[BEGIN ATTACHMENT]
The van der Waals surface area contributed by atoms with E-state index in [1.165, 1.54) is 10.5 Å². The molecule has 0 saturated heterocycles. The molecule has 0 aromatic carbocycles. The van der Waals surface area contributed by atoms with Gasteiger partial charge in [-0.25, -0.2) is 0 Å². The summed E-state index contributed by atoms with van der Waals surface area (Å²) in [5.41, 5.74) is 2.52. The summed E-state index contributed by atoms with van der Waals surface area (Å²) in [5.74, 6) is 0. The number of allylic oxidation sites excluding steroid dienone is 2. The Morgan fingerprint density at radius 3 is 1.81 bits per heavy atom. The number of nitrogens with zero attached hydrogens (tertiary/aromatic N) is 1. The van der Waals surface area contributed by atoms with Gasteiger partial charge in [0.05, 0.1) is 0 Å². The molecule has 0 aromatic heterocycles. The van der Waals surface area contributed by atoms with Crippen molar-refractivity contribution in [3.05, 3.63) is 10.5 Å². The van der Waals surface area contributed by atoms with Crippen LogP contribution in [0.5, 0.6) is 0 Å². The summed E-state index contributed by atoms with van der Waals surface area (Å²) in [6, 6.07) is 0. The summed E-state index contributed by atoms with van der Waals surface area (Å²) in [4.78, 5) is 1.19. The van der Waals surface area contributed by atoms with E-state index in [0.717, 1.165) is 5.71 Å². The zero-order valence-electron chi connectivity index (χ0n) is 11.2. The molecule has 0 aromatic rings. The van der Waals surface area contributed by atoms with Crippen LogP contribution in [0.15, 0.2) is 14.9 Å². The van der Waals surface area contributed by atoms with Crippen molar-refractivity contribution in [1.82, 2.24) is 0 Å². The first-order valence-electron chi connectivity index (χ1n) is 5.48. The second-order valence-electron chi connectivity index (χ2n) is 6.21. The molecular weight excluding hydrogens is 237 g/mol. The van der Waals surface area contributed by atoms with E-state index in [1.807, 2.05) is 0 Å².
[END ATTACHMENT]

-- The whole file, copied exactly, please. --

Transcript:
The van der Waals surface area contributed by atoms with E-state index in [1.165, 1.54) is 10.5 Å². The molecule has 0 saturated heterocycles. The molecule has 0 aromatic carbocycles. The van der Waals surface area contributed by atoms with Gasteiger partial charge in [-0.25, -0.2) is 0 Å². The summed E-state index contributed by atoms with van der Waals surface area (Å²) in [5.41, 5.74) is 2.52. The summed E-state index contributed by atoms with van der Waals surface area (Å²) in [5.74, 6) is 0. The number of allylic oxidation sites excluding steroid dienone is 2. The Morgan fingerprint density at radius 3 is 1.81 bits per heavy atom. The number of nitrogens with zero attached hydrogens (tertiary/aromatic N) is 1. The van der Waals surface area contributed by atoms with Gasteiger partial charge in [0.05, 0.1) is 0 Å². The molecule has 0 aromatic heterocycles. The van der Waals surface area contributed by atoms with Crippen molar-refractivity contribution in [3.05, 3.63) is 10.5 Å². The van der Waals surface area contributed by atoms with Crippen LogP contribution in [0.5, 0.6) is 0 Å². The summed E-state index contributed by atoms with van der Waals surface area (Å²) in [6, 6.07) is 0. The summed E-state index contributed by atoms with van der Waals surface area (Å²) in [4.78, 5) is 1.19. The van der Waals surface area contributed by atoms with E-state index in [0.717, 1.165) is 5.71 Å². The zero-order valence-electron chi connectivity index (χ0n) is 11.2. The molecule has 0 aromatic rings. The van der Waals surface area contributed by atoms with Crippen LogP contribution in [0.15, 0.2) is 14.9 Å². The van der Waals surface area contributed by atoms with Crippen molar-refractivity contribution in [1.82, 2.24) is 0 Å². The first-order valence-electron chi connectivity index (χ1n) is 5.48. The second-order valence-electron chi connectivity index (χ2n) is 6.21. The molecular weight excluding hydrogens is 237 g/mol. The van der Waals surface area contributed by atoms with E-state index in [1.807, 2.05) is 0 Å².